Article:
A Battle Without Honor & Humanity (Watch Tower WT 2006153-4)
Nagoya City Koukaido, Aichi, Japan – November 26th, 1978
Disc 1 (34:50): Darkness / Earth In Search Of A Sun, Star Cycle, Freeway Jam, Cat Moves, Goodbye Pork Pie Hat, Bass Solo / School Days
Disc 2 (47:53): Journey To Love, Lopsy Lu, Diamond Dust, Scatterbrain, Rock’n Roll Jelly, Cause We’ve Ended As Lovers, Blue Wind
Jeff Beck’s brief association with Stanley Clarke was a true artistic collaboration between two talented musicians. And except for a few tracks on Clarke’s studio albums, there is very little evidence of it occurring. The short tours of Japan in 1978 and Europe in 1979 fortunately were extensively taped from the audience and provide much welcomed documentation. It is ironic that during this time, when Beck was living in the USA and was working with an American artist, no shows with the two occur there.
The November 26th Nagoya show is the fifth of ten shows in Japan and the recording benefits from being taped in a relatively small venue. The mono audience recording captures the entire show without cuts and is very detailed albeit a little flat. It was pressed before on the Beck-oriented Scarecrow label on The Two Representative Of The Rock (Scarecrow 089/090) in similar quality. But Watch Tower has a slight edge in clarity and for being lively.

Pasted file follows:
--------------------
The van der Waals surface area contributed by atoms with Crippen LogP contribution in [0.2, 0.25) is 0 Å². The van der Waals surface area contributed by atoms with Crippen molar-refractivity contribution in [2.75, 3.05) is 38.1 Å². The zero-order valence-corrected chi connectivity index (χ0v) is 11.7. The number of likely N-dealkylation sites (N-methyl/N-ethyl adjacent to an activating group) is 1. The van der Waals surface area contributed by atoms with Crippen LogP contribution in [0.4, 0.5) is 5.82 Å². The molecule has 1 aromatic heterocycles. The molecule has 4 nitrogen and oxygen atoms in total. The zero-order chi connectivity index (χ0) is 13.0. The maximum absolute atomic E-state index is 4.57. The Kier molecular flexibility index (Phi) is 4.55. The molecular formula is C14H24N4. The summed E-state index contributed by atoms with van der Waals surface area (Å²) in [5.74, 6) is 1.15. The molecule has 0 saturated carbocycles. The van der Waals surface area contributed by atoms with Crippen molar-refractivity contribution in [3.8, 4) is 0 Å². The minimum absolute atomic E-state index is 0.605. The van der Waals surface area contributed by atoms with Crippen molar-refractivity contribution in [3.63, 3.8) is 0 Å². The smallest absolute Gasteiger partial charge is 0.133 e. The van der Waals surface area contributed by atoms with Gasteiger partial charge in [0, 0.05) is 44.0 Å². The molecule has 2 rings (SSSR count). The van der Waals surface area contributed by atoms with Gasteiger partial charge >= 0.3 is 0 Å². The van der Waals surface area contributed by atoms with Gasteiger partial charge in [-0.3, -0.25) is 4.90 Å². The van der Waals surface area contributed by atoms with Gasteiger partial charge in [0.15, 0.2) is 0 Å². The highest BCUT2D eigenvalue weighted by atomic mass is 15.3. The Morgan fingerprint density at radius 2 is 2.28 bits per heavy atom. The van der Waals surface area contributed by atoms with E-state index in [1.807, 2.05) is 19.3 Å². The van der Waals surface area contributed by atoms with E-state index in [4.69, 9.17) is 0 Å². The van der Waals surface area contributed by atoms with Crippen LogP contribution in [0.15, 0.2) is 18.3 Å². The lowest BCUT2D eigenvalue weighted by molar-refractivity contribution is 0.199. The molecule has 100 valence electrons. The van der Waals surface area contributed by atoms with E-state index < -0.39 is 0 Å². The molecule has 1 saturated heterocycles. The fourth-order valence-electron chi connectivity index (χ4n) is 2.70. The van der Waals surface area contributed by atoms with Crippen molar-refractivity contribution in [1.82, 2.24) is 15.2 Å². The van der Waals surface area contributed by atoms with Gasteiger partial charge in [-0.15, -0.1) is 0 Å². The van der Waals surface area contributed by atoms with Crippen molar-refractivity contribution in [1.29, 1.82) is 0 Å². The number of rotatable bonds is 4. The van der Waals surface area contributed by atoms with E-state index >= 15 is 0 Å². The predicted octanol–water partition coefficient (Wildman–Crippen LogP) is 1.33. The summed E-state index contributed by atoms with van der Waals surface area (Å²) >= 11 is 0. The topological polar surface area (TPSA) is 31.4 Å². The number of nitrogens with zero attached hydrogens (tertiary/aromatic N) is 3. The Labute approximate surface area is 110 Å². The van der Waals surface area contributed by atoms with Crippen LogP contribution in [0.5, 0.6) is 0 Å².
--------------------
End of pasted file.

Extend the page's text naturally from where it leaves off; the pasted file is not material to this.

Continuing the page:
Opening the set is the familiar “Darkness / Earth In Search Of A Sun.” On Becks’ previous tours with Jan Hammer this number was an eighteen minute long set piece where Beck would join Hammer in the latter half othe song. On this tour, ninety seconds of the introductory majestic keyboard riff serves as an introduction to the “funk” arrangement of “Star Cycle.”
“Goodbye Pork Pie Hat” serves as as introduction to Clarke’s bass solo which in turn morphs into a duet with Beck in “School Days.” The improvisations in this piece are cut short at nine minutes. The entire band contributes though in the dreamy surreal “Journey Of Love.”
“Lopsy Lou” features a three way dialogue between Beck on guitar, Clarke on bass and Hymas on keyboards as they each take turns stating the theme and introducing variations over the course of the track’s six minutes. “Diamond Dust” is a real subtle and gentle improvisation between the two musicians and leads directly into the frantic “Scatterbrain.” Both Hymas on keyboards and Simon Phillips on drums are given an opportunity to solo.
Clarke’s “Rock And Roll Jelly” is the final song played in the main set. Three minutes of the lyric “‘Cause We’ve Ended As Lovers” serves as a three minute prelude to “Blue Wind,” appropriately the final song played in the show. Watch Tower package this in a double slimline jewel case with very clear graphics on the artwork. Overall the sound quality is very good and the performance is intriguing enough to suggest having this title in the collection.If you liked this review, buy me a cup of joe. (Suggested: $3 a shot or $7.5 for a double)